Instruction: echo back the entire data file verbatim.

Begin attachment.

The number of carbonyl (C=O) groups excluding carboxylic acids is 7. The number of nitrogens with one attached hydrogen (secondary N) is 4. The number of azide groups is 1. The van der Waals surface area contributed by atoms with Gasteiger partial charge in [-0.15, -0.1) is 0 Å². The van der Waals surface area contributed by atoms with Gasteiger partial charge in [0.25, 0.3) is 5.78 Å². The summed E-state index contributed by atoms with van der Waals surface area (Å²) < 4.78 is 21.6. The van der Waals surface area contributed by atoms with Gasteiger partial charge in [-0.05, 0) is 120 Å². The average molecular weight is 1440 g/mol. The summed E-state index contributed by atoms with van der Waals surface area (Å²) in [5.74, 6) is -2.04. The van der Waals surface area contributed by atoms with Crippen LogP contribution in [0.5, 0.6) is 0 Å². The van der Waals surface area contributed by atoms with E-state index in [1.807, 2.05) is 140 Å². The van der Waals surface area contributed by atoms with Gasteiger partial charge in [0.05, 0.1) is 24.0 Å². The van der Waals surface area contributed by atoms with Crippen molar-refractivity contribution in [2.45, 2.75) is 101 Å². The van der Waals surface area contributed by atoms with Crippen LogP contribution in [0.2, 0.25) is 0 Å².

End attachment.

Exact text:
The number of carbonyl (C=O) groups excluding carboxylic acids is 7. The number of nitrogens with one attached hydrogen (secondary N) is 4. The number of azide groups is 1. The van der Waals surface area contributed by atoms with Gasteiger partial charge in [-0.15, -0.1) is 0 Å². The van der Waals surface area contributed by atoms with Gasteiger partial charge in [0.25, 0.3) is 5.78 Å². The summed E-state index contributed by atoms with van der Waals surface area (Å²) < 4.78 is 21.6. The van der Waals surface area contributed by atoms with Gasteiger partial charge in [-0.05, 0) is 120 Å². The average molecular weight is 1440 g/mol. The summed E-state index contributed by atoms with van der Waals surface area (Å²) in [5.74, 6) is -2.04. The van der Waals surface area contributed by atoms with Crippen LogP contribution in [0.5, 0.6) is 0 Å². The van der Waals surface area contributed by atoms with E-state index in [1.807, 2.05) is 140 Å². The van der Waals surface area contributed by atoms with Gasteiger partial charge in [0.05, 0.1) is 24.0 Å². The van der Waals surface area contributed by atoms with Crippen molar-refractivity contribution in [2.45, 2.75) is 101 Å². The van der Waals surface area contributed by atoms with Crippen LogP contribution in [0.2, 0.25) is 0 Å².